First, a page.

Boris Johnson has been handed a fairly substantial 'in' tray in his first week as foreign secretary.
There was the Nice attack, an attempted coup in Turkey, and now, in his second week, a mass shooting in Munich which has required a response.
An 18-year-old gunman is suspected to have used a fake Facebook account to invite people to a McDonald's restaurant before launching an attack.
The attack on Friday at the Olympia shopping centre left 27 people injured, while seven of the nine killed were teenagers.
Speaking at the United Nations in New York, Johnson issued a statement shortly afterwards:
Everybody is shocked and saddened by what has taken place. Our thoughts are very much with the victims, their families, with the people of Munich.
If, as seems very likely, this is another terrorist incident, then I think it proves once again that we have a global phenomenon now and a global sickness that we have to tackle both at source – in the areas where the cancer is being incubated in the Middle East – and also of course around the world.
However, the German foreign minister had already set the appropriate precedent with caution when reacting to the attacks, making Johnson's link to the Middle East appear premature.
The suspect, who has since been found to have written material on Anders Breivik's attacks, was later revealed by police a dual German-Iranian national who was born in Munich.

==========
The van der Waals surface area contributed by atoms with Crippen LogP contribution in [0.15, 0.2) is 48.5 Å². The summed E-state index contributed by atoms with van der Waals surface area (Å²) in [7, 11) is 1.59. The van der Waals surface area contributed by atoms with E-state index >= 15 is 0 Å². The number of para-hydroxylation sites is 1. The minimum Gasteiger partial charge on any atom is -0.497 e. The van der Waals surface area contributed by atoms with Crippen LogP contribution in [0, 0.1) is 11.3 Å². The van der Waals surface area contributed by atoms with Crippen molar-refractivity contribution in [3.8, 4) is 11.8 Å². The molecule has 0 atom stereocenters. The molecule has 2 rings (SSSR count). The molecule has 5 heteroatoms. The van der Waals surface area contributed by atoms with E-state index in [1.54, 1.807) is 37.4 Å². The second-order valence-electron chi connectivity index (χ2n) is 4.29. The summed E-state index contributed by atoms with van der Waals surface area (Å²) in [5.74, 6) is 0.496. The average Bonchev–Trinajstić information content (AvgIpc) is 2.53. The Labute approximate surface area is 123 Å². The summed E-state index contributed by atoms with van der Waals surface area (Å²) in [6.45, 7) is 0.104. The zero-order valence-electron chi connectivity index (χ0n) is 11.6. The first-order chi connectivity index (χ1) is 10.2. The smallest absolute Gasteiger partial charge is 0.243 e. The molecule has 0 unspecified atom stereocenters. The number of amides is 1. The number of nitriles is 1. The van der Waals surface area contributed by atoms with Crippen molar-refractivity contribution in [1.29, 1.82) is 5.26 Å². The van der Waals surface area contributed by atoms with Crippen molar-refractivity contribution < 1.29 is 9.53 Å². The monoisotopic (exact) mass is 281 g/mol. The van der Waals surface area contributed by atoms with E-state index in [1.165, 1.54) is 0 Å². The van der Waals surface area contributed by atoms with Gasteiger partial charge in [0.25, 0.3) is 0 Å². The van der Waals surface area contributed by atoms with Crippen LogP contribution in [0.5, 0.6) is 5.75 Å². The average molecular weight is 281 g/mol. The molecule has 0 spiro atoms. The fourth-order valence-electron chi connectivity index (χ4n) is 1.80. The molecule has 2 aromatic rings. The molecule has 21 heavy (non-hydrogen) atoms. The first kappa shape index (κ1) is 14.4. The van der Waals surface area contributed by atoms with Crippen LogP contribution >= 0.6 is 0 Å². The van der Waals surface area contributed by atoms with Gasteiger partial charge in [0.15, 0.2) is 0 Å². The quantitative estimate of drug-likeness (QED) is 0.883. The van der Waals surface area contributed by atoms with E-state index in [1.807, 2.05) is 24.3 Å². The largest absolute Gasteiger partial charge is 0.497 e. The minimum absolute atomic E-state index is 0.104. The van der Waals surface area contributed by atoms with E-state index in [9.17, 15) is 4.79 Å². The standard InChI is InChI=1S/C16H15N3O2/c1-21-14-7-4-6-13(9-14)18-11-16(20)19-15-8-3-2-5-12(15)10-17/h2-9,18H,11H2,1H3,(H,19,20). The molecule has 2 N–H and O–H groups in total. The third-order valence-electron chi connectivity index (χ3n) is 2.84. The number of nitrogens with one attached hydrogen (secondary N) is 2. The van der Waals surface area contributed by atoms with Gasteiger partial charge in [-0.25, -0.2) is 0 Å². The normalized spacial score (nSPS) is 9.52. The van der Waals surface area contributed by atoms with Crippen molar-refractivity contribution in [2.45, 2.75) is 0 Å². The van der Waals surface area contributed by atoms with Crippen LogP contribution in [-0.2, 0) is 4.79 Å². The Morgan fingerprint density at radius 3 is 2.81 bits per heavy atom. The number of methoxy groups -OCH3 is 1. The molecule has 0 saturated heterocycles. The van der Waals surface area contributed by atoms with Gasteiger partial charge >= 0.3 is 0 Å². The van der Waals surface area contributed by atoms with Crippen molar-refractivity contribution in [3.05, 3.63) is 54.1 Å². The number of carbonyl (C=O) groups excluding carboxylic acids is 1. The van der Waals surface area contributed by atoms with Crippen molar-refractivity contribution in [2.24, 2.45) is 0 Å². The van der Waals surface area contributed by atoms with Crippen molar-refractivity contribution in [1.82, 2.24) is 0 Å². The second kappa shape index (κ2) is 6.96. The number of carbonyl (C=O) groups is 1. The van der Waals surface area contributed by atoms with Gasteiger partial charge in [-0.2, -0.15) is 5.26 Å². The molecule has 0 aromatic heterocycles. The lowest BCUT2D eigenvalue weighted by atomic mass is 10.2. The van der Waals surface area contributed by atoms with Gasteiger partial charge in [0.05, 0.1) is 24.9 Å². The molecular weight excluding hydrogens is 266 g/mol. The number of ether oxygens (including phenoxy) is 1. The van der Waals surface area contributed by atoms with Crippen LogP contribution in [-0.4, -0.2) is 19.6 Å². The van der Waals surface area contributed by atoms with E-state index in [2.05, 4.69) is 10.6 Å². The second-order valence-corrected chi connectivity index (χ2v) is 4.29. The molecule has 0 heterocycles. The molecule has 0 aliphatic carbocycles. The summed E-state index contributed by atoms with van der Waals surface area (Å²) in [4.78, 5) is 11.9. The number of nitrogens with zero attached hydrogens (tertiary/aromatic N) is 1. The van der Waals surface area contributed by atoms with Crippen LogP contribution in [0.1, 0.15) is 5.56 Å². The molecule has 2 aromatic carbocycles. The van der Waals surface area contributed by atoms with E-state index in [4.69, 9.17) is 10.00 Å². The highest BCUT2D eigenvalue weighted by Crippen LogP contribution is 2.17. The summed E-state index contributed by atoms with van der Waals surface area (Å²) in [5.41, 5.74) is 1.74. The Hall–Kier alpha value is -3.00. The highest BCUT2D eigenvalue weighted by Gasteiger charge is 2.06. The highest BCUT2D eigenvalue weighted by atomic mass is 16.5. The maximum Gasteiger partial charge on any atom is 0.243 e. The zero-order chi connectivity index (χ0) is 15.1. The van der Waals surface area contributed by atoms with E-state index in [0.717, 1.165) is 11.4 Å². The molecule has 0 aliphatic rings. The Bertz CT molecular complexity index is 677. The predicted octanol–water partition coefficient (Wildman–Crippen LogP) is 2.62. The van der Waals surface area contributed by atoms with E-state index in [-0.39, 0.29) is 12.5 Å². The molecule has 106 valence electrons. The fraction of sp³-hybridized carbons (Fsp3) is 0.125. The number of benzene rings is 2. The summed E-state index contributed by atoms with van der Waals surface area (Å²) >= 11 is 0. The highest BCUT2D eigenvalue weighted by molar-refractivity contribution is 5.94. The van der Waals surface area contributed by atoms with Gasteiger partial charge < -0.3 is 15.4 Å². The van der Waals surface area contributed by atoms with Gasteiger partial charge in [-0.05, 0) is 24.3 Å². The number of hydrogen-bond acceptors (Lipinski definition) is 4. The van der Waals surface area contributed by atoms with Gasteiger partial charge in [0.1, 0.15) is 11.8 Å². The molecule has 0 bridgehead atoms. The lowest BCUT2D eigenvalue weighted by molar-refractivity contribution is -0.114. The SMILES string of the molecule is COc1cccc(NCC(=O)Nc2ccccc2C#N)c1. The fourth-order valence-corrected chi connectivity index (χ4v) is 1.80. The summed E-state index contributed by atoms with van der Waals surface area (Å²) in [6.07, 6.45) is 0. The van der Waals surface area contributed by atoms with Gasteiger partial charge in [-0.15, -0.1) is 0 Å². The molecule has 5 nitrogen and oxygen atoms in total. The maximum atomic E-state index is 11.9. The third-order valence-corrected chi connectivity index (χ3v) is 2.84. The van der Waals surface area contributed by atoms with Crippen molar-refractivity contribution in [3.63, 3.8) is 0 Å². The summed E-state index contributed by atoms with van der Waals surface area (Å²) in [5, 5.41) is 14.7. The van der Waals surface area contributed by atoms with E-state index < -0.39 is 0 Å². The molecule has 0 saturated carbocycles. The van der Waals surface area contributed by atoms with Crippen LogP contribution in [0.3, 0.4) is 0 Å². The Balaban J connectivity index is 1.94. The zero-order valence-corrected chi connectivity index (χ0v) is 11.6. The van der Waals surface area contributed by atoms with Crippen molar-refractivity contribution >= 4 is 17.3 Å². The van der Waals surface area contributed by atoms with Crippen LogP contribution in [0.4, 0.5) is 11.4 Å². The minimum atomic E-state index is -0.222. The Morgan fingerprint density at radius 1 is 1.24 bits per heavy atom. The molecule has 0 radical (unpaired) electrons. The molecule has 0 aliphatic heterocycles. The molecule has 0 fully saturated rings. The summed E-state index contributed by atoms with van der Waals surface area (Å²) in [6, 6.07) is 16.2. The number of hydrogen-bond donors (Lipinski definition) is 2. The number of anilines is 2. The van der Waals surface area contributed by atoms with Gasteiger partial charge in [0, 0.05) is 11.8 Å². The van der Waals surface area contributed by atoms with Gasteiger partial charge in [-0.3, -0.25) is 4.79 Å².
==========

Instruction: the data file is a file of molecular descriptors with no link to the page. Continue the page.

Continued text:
Police also ruled out any connection to Isis, but Munich police chief Hubertus Andrae did say there was an "obvious" link between the attack and Breivik's in Norway, having taken place on the fifth anniversary.
A spokesperson for the Munich prosecutor said the killer may have been receiving psychiatric care:
We are assuming that he may have suffered from depression. As far as we know he has no criminal record. In 2012 and 2010 he was a victim of an attack - on one occasion he was beaten by three young offenders.
These revelations have made Johnson's statement about tackling "a global sickness... at source", at best a little muddied - if we are to make the obvious assumption he was referring to Isis.
After he faced a stern reception to his new role...
...this latest blunder may be time to remind Johnson of its stature.
That drafting a statement as a representative of the government in response to an international tragedy is not the same thing as flippantly penning an inflammatory column.